OK Cupid, a popular dating site, recently released a blog post titled “We Experiment on Humans Beings!” (Note the very fitting logo). The post proudly explains that the company has conducted a series of experiments on its users in an attempt to optimize its algorithm. The caveat is users were unaware that they were the subjects of an experiment. OK Cupid paired bad matches together and told the users that they were actually good matches to determine the effectiveness of its algorithm.
In the podcast, An Imperfect Match, the hosts talk to the president and co-founder of OK Cupid, Christian Rudder. Rudder defends the companies actions with the in-the-end-it-works-out-better-for-everyone utilitarian argument. However, the hosts don’t buy it. They feel that informed consent is a crucial part of social science experiments. Additionally, the hosts explain that companies performing experiments seem to ignore the ethical standards and safe guards typically present in social science experiments that are necessary to protect the subjects.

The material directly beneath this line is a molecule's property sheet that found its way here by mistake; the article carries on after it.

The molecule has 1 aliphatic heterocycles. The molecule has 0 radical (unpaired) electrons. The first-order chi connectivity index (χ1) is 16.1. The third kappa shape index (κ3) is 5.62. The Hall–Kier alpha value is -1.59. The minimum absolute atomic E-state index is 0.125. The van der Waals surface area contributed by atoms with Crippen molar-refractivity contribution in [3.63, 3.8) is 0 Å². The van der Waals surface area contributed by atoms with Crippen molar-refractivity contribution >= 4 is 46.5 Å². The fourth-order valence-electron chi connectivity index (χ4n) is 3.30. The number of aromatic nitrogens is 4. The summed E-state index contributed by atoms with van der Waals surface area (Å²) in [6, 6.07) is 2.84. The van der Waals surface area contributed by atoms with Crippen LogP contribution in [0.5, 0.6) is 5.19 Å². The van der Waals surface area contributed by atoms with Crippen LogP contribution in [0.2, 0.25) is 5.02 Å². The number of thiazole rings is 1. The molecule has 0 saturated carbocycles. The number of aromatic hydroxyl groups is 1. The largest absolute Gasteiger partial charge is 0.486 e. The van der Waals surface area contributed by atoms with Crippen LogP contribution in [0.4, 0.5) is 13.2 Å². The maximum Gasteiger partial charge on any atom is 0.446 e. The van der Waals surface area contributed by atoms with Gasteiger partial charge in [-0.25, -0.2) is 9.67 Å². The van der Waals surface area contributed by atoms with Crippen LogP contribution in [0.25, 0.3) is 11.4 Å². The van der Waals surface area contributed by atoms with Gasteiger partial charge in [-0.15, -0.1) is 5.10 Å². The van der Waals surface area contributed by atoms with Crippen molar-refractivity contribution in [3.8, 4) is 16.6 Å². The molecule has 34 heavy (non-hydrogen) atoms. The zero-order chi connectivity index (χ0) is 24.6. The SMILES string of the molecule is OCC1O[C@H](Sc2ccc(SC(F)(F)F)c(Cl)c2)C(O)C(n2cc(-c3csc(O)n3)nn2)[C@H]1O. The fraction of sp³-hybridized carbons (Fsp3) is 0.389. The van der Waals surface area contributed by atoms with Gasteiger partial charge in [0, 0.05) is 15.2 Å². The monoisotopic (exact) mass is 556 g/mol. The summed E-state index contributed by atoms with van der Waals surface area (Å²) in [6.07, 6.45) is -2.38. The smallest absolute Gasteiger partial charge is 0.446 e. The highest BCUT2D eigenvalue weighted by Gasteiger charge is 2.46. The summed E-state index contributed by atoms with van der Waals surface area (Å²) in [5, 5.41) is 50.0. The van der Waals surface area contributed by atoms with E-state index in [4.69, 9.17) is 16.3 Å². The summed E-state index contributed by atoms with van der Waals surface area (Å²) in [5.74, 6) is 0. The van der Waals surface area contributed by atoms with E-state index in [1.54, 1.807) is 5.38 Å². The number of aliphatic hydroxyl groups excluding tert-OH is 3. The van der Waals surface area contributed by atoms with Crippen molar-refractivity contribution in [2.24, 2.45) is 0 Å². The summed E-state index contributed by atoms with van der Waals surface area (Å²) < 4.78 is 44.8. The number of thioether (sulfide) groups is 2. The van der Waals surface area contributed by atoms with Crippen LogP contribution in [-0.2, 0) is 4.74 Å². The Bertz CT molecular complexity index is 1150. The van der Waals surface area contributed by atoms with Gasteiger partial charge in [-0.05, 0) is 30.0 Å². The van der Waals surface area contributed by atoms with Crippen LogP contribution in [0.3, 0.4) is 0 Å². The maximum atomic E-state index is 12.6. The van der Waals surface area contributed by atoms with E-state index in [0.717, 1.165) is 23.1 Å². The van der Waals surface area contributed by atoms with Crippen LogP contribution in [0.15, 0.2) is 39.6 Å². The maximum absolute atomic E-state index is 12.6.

Both the OK Cupid blog post and the podcast mention the outrage over similar tactics used by Facebook back in June. (SparkNotes: Facebook manipulated users’ newsfeeds to determine the affect on their moods without gaining informed consent). However, many websites, not just Facebook and OK Cupid, track user activity to gauge experience and develop performance metrics, which is why this is such a significant topic for discussion. Rudder argues that you’re the subject of science experiments merely by using the internet. This reminds me of the saying, “if you’re not paying for it, you’re the product.” OK Cupid, Facebook, and many other sites offer their services for “free.” But, is it really free or are we selling ourselves, our habits, our personal information, and our privacy? Are you willing to sacrifice these things for better performing sites? Have we entered into an assumed trade agreement without even knowing it?
The OK Cupid issue specifically has not gotten much press most likely because we have become desensitized to organizations breaching trust and privacy of its customers. Additionally, relative to larger scandals, such as Facebook, it is small – but it’s a slippery slope. Sites such as OK Cupid and Facebook have a profound ability to impact our lives, affect our moods, and influence our behaviors. As the hosts said, they are capable of immense “emotional manipulation.” Should something be done or are we signing an implied informed consent agreement just by signing up?